Charmed Role Reversal

A Witch's Holiday

Piper put down the Book of Shadows. She raised her hands to her face, rubbed both of her eyes with the tips of her index fingers and exhaled.

It was getting to her. It was really getting to her.

She had not had enough time to fully recover - neither mentally nor emotionally - from her trips to Russia and her encounters with the KGB demon who almost killed her. And now, this very morning, they had followed a trail they thought would lead them to the demon who was killing the young girls. Instead, it led them to a demon named Mortimer, a demon un-connected to the girls' killings.

But Mortimer was a powerful demon, nonetheless. He had knocked Piper out, then almost crushed her and Phoebe to death, before Prue intervened at the last moment and rescued them.

They had barely managed to escape from Mortimer and had not vanquished him. Maybe he knew who they were and was going to come after them at The Manor, Piper thought to herself. And even if he was not coming, there were surely other demons trying to kill The Charmed Ones. And besides that danger to them, they still had to find the demon killing the girls, before the Summer Solstice arrived. And before he killed again in preparation for the solstice.

The stress was becoming too much. Piper needed a break. She needed to just get away from everything.

To get away for a week. To get away for even a day.

But there was no getting away. Not even for an hour.

Not from the demons who wanted to kill her.

And not from what she had to do as a real-life witch.

Piper exhaled again, stood up and closed the Book of Shadows. She made her way to the attic door and started down the stairs. She had reached the second floor and was about to go into her bedroom when she heard a very loud bang come from downstairs.

Piper hurried down to the first floor and stopped short at the foot of the stairs. What was left of the front door was now lying on the floor of The Manor some five feet from the doorway, having been smashed off of its hinges, its glass shattered and strewn all around. And standing a few feet past the door was Mortimer. He had indeed followed them home to kill them.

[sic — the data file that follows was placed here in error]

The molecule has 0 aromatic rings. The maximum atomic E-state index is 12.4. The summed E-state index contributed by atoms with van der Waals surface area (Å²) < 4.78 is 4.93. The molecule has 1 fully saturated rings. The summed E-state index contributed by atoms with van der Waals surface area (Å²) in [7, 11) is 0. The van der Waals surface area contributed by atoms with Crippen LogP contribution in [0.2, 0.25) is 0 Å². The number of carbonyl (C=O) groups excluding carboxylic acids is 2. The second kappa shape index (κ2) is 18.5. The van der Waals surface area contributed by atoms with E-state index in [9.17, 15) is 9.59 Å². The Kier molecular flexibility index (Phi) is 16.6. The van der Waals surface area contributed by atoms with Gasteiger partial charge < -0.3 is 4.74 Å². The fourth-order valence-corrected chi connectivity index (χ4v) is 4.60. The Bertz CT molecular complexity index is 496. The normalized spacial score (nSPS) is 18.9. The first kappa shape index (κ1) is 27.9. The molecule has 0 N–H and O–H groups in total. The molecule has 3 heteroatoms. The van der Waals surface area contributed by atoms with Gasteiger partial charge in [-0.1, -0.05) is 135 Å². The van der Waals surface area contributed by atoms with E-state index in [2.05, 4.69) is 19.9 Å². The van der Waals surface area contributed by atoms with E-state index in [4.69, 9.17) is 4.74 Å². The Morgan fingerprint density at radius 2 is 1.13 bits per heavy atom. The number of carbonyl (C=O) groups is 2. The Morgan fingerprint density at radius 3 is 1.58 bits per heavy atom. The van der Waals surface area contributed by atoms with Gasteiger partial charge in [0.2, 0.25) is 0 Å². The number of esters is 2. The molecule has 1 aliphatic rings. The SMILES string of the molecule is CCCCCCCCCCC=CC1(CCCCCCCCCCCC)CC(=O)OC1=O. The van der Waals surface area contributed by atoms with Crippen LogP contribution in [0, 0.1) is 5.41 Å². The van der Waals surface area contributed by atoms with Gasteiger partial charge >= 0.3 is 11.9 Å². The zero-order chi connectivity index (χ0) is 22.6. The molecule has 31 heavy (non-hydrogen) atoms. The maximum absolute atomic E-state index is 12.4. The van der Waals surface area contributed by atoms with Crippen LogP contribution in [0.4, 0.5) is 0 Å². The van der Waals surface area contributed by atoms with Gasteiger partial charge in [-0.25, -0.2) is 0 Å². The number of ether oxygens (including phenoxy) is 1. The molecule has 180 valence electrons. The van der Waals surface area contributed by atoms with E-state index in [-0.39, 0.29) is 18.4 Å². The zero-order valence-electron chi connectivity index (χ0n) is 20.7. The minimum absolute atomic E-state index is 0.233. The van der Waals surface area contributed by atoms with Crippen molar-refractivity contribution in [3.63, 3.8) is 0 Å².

Piper instinctively waved her hand at him. But Mortimer had been immune to being frozen in their morning encounter and he was no less immune to it now in the afternoon.

"Phoebe!" Piper shouted as she turned and ran back upstairs

"Mortimer's here," Piper called out as Phoebe ran out from her room. "Make up a spell - quick!"

"Agghh," came from Piper.

Mortimer was now at the bottom of the stairs. Using the demonic power of his right hand from afar, he had raised Piper two feet off the top step of the staircase and was squeezing and crushing her throat.

"Uh...uh..." Phoebe stammered. "Demon named Mortimer, who's here...uh...below us...uh..."

Phoebe tried to think of what to say next. But she couldn't. No words came to her mind.

"Uh...uh..." Phoebe mumbled. She gave up on the spell and ran down the stairs at Mortimer, intending to use her martial arts on him. But the demon used the powers in his left hand and from a distance sent the force of a punch into Phoebe's stomach that doubled her over half-way down the staircase. Then he sent another force of a punch on her chin, knocking her head back and her body over the railing. Phoebe fell to the floor and lay on her back, knocked out.

Mortimer turned his attention back to Piper and tightened his demonic grip on her throat. Her air cut off, she felt herself helpless and losing consciousness.

"So there you are!" a female voice shouted from The Manor's open doorway.